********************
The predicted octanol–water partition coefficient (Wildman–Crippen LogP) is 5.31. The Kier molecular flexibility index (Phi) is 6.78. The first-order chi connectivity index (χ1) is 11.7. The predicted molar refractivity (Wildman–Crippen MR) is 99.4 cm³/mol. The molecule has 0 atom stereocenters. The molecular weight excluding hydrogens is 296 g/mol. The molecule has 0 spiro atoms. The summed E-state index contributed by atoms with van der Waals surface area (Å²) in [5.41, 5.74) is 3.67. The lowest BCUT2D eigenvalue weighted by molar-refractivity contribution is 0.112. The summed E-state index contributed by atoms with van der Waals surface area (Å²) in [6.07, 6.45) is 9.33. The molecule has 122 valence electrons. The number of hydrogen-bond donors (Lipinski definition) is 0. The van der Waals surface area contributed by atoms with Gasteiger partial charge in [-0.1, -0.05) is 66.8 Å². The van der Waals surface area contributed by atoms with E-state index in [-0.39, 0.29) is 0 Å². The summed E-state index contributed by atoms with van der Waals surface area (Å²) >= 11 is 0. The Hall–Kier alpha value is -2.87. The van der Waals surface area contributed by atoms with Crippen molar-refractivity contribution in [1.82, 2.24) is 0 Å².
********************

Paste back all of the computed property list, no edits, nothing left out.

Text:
The predicted octanol–water partition coefficient (Wildman–Crippen LogP) is 5.31. The Kier molecular flexibility index (Phi) is 6.78. The first-order chi connectivity index (χ1) is 11.7. The predicted molar refractivity (Wildman–Crippen MR) is 99.4 cm³/mol. The molecule has 0 atom stereocenters. The molecular weight excluding hydrogens is 296 g/mol. The molecule has 0 spiro atoms. The summed E-state index contributed by atoms with van der Waals surface area (Å²) in [5.41, 5.74) is 3.67. The lowest BCUT2D eigenvalue weighted by molar-refractivity contribution is 0.112. The summed E-state index contributed by atoms with van der Waals surface area (Å²) in [6.07, 6.45) is 9.33. The molecule has 122 valence electrons. The number of hydrogen-bond donors (Lipinski definition) is 0. The van der Waals surface area contributed by atoms with Gasteiger partial charge in [-0.1, -0.05) is 66.8 Å². The van der Waals surface area contributed by atoms with E-state index in [-0.39, 0.29) is 0 Å². The summed E-state index contributed by atoms with van der Waals surface area (Å²) >= 11 is 0. The Hall–Kier alpha value is -2.87. The van der Waals surface area contributed by atoms with Crippen molar-refractivity contribution in [1.82, 2.24) is 0 Å².